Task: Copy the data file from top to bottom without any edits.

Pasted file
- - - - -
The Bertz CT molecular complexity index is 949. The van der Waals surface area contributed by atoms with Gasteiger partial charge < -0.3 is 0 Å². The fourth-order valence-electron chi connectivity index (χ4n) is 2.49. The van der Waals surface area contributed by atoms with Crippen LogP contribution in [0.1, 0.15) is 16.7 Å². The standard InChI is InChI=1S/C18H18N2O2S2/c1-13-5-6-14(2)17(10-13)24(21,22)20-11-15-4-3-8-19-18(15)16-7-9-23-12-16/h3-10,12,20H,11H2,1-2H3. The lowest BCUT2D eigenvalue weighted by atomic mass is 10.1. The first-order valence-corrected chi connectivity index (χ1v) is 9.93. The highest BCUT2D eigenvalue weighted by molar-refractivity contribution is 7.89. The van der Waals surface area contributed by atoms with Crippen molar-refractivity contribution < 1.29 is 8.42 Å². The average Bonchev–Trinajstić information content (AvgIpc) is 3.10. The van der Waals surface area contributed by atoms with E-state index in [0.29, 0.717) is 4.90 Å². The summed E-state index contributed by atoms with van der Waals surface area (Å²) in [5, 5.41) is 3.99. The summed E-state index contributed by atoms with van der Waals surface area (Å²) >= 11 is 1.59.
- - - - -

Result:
The Bertz CT molecular complexity index is 949. The van der Waals surface area contributed by atoms with Gasteiger partial charge < -0.3 is 0 Å². The fourth-order valence-electron chi connectivity index (χ4n) is 2.49. The van der Waals surface area contributed by atoms with Crippen LogP contribution in [0.1, 0.15) is 16.7 Å². The standard InChI is InChI=1S/C18H18N2O2S2/c1-13-5-6-14(2)17(10-13)24(21,22)20-11-15-4-3-8-19-18(15)16-7-9-23-12-16/h3-10,12,20H,11H2,1-2H3. The lowest BCUT2D eigenvalue weighted by atomic mass is 10.1. The first-order valence-corrected chi connectivity index (χ1v) is 9.93. The highest BCUT2D eigenvalue weighted by molar-refractivity contribution is 7.89. The van der Waals surface area contributed by atoms with Crippen molar-refractivity contribution < 1.29 is 8.42 Å². The average Bonchev–Trinajstić information content (AvgIpc) is 3.10. The van der Waals surface area contributed by atoms with E-state index in [0.29, 0.717) is 4.90 Å². The summed E-state index contributed by atoms with van der Waals surface area (Å²) in [5, 5.41) is 3.99. The summed E-state index contributed by atoms with van der Waals surface area (Å²) >= 11 is 1.59.